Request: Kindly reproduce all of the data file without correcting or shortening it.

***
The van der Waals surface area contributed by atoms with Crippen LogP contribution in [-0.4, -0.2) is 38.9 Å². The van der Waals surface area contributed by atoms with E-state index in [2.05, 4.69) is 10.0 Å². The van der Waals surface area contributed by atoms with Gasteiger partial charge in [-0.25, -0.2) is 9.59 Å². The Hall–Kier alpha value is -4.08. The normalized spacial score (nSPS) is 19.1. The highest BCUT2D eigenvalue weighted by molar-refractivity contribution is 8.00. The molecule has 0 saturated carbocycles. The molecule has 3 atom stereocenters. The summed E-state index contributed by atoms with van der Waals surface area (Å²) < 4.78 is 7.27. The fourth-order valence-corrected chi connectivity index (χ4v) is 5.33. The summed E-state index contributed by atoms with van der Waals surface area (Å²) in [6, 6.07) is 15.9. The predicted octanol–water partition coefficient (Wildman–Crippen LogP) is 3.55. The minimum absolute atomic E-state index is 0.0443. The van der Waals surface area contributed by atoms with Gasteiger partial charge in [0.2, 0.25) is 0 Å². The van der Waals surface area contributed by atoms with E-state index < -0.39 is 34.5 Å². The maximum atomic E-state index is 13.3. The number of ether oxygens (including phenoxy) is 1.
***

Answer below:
The van der Waals surface area contributed by atoms with Crippen LogP contribution in [-0.4, -0.2) is 38.9 Å². The van der Waals surface area contributed by atoms with E-state index in [2.05, 4.69) is 10.0 Å². The van der Waals surface area contributed by atoms with Gasteiger partial charge in [-0.25, -0.2) is 9.59 Å². The Hall–Kier alpha value is -4.08. The normalized spacial score (nSPS) is 19.1. The highest BCUT2D eigenvalue weighted by molar-refractivity contribution is 8.00. The molecule has 0 saturated carbocycles. The molecule has 3 atom stereocenters. The summed E-state index contributed by atoms with van der Waals surface area (Å²) < 4.78 is 7.27. The fourth-order valence-corrected chi connectivity index (χ4v) is 5.33. The summed E-state index contributed by atoms with van der Waals surface area (Å²) in [6, 6.07) is 15.9. The predicted octanol–water partition coefficient (Wildman–Crippen LogP) is 3.55. The minimum absolute atomic E-state index is 0.0443. The van der Waals surface area contributed by atoms with Gasteiger partial charge in [0.2, 0.25) is 0 Å². The van der Waals surface area contributed by atoms with E-state index < -0.39 is 34.5 Å². The maximum atomic E-state index is 13.3. The number of ether oxygens (including phenoxy) is 1.